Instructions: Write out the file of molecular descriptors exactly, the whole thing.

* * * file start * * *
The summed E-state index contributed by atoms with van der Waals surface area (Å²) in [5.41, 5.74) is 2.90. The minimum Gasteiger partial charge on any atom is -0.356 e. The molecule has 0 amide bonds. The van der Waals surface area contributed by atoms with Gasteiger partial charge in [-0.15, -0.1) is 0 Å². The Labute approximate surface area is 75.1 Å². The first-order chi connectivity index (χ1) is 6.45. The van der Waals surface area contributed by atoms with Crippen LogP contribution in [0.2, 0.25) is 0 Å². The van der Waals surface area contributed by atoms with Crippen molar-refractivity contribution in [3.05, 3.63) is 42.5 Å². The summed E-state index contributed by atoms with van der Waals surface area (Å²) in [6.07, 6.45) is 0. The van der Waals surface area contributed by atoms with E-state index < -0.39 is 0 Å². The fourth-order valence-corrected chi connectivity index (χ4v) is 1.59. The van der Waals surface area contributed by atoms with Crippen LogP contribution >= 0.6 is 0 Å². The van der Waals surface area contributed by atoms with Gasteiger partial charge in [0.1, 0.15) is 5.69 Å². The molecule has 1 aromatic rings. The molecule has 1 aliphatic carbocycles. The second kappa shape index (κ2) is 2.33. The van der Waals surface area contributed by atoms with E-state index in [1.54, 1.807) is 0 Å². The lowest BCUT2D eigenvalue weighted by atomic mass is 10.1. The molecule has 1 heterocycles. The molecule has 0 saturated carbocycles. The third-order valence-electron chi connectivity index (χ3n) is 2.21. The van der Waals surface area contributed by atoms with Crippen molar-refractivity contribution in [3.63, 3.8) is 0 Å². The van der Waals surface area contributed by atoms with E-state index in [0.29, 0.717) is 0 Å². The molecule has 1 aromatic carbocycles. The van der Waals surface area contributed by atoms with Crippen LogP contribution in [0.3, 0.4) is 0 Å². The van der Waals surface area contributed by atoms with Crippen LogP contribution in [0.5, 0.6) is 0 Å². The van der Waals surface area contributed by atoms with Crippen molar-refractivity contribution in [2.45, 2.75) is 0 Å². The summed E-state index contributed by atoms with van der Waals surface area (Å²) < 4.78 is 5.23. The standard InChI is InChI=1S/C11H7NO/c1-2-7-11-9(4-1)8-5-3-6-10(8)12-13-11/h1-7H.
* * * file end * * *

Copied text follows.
The summed E-state index contributed by atoms with van der Waals surface area (Å²) in [5.41, 5.74) is 2.90. The minimum Gasteiger partial charge on any atom is -0.356 e. The molecule has 0 amide bonds. The van der Waals surface area contributed by atoms with Gasteiger partial charge in [-0.15, -0.1) is 0 Å². The Labute approximate surface area is 75.1 Å². The first-order chi connectivity index (χ1) is 6.45. The van der Waals surface area contributed by atoms with Crippen LogP contribution in [0.2, 0.25) is 0 Å². The van der Waals surface area contributed by atoms with Crippen molar-refractivity contribution in [3.05, 3.63) is 42.5 Å². The summed E-state index contributed by atoms with van der Waals surface area (Å²) in [6.07, 6.45) is 0. The van der Waals surface area contributed by atoms with E-state index < -0.39 is 0 Å². The fourth-order valence-corrected chi connectivity index (χ4v) is 1.59. The van der Waals surface area contributed by atoms with Crippen LogP contribution >= 0.6 is 0 Å². The van der Waals surface area contributed by atoms with Gasteiger partial charge in [0.1, 0.15) is 5.69 Å². The molecule has 1 aromatic rings. The molecule has 1 aliphatic carbocycles. The second kappa shape index (κ2) is 2.33. The van der Waals surface area contributed by atoms with E-state index in [1.54, 1.807) is 0 Å². The lowest BCUT2D eigenvalue weighted by atomic mass is 10.1. The molecule has 1 heterocycles. The molecule has 0 saturated carbocycles. The third-order valence-electron chi connectivity index (χ3n) is 2.21. The van der Waals surface area contributed by atoms with Crippen molar-refractivity contribution in [3.63, 3.8) is 0 Å². The van der Waals surface area contributed by atoms with E-state index in [0.29, 0.717) is 0 Å². The molecule has 1 aromatic carbocycles. The van der Waals surface area contributed by atoms with Crippen LogP contribution in [0.3, 0.4) is 0 Å². The van der Waals surface area contributed by atoms with Crippen LogP contribution in [0.5, 0.6) is 0 Å². The van der Waals surface area contributed by atoms with Crippen molar-refractivity contribution in [2.45, 2.75) is 0 Å². The summed E-state index contributed by atoms with van der Waals surface area (Å²) < 4.78 is 5.23. The standard InChI is InChI=1S/C11H7NO/c1-2-7-11-9(4-1)8-5-3-6-10(8)12-13-11/h1-7H.